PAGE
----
On that first day in the jungle Stanley and Maria had bushwhacked for seven hours straight but had failed to find a single primate – no capuchins, no bearded sakis, not even a lowly squirrel monkey. Collymore had sent them out alone that morning to christen their new study site, to begin exploring and laying claim to the place that might one day become as productive as Corcovado or Manú. And now his protégés would return to camp with nothing to show for it.
Nothing? said Maria, when Stanley voiced these concerns. Sweetheart, open your eyes.
They had, of course, seen the menagerie that day. It had started with that capybara, then the caracara up on Kawati, then the trumpeter birds. And for the rest of the day, Stanley barely had time to stash his notebook before another wild feature of the jungle revealed itself. By midmorning they had spotted a tapir, an armadillo, two yellow-footed tortoises and the tail end of a giant anteater. During a water break Maria had noticed a kinkajou, or honey bear, peering down at them from the mid-canopy. Both were amateur ophidiologists – a result of having spent years chasing primates through rainforest environments – but they were only able to identify two of the twelve snakes they saw that day, the vicious bushmaster and the nasty fer-de-lance. There was something unique about this jungle, as Collymore claimed – something magical about the way it was put together. At noon the pair ate their lunch next to a large stand of heliconia, and as Stanley had reviewed his notes from the morning Maria had disappeared into this stand and reemerged five minutes later, a broad smile on her face and a long set of heliconia bracts in her hand. It had already fallen off, she said, before Stanley could accuse her, with gentle ridicule, of "defiling Mother Earth." They were just sitting there on the ground, she said, like little broken hearts.
That afternoon Maria had carried those bracts all the way back to Ant Hill. She had strung them up above their tent, and when Professor Collymore had returned from the river he had scoffed at the gesture. It's stunning, my dear, he had said, towelling himself off with an old T-shirt, his Scottish brogue echoing back from the canopy. From the family Heliconiaceae. It will be rotten by morning.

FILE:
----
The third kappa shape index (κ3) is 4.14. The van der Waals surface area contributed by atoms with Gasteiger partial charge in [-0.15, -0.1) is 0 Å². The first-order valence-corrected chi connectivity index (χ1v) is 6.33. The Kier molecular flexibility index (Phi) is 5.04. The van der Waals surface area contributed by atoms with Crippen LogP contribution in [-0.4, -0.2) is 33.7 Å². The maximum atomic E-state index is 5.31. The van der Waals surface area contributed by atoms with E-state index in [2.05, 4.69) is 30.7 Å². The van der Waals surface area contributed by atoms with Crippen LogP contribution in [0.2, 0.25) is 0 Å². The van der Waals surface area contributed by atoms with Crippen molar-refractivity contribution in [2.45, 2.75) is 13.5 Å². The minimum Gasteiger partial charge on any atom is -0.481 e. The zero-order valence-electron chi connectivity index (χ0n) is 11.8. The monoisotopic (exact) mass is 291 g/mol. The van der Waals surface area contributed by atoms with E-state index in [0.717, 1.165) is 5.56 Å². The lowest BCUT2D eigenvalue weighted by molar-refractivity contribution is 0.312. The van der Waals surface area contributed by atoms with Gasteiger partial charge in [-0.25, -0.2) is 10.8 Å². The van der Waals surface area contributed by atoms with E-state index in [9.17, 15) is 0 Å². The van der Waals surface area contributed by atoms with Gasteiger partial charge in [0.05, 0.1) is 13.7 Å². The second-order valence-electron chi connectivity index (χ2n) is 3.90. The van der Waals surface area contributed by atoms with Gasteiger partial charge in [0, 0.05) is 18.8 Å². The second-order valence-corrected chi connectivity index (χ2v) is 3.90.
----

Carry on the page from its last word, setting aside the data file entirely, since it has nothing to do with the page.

South from Domineestraat now, Stanley carried his fresh heliconia with both hands, felt the satisfying heft of life still present in the plant, and soon the trail opened up into a grove of massive kankan trees. Their trunks were many feet across and their buttress roots nearly overlapped. Through the high canopy Stanley could see the mauve sky. I'm late, he thought. This should have been done before dawn. He walked faster, unencumbered now by the collapsing forest, his pack clanging through the grove, his route memorized, but as he neared his destination a lump formed in his throat. He slowed when he caught the glint of glass amid the roots of a particular tree. Flipping off his lamp and leaning the heliconia against a buttress, he dropped his gear and stood silently before the towering kankan.
At the foot of this tree stood a collection of empty beer bottles. In the dimness Stanley saw that a few of them had tipped over, so he reached down and righted them. Eight empty bottles. Seven years since he'd lost his boy. Beneath this makeshift shrine, a few feet down in the soil, lay the remains of Stanley and Maria's only child.
Excerpt from The Jungle South of the Mountain by Andrew Westoll ©2016. Published by HarperCollins Publishers Ltd. All rights reserved.
A Q&A with Andrew Westoll
What inspired the book?
My protagonist, Stanley, inspired the book. He appeared in my mind one night, as I was contemplating what might happen to a primatologist if he were left alone for too long in the rainforest. The next morning, aware that Stanley would require an adversary, I googled videos of harpy eagles attacking monkeys. The first hit was a shaky piece of footage depicting the moments immediately after a harpy attacked a troop of monkeys, and when I heard the breathless voice-over, the hairs went up on my neck. It was my voice: "Oh my God. Oh my God." I had shot this footage in 2001. The die was cast.
You've published two works of non-fiction, including the RBC Taylor Prize-winning The Chimps of Fauna Sanctuary. Why fiction and why now?
I actually started out as an aspiring novelist, but when I discovered the power of creative non-fiction I was swept away by it. So I didn't consciously decide to start writing fiction this time around; I was just searching for a compelling story to tell. Stanley's predicament simply forced its way past the other ideas I was mulling over. The story won out.
If the excerpt is any indication, this is a book that is once again concerned with the natural world. Why is this a theme you're continually drawn to?
The natural world is both the canvas and the medium of the scientist. And in a way, the same is true for a writer, at least metaphorically. We are all human animals concerned with the trials and tribulations of the human animal. Given my background in the biological sciences, and my abiding curiosity in the tension between rationalism and faith, I have a feeling that science and the natural world will always feature, to some extent, in my writing.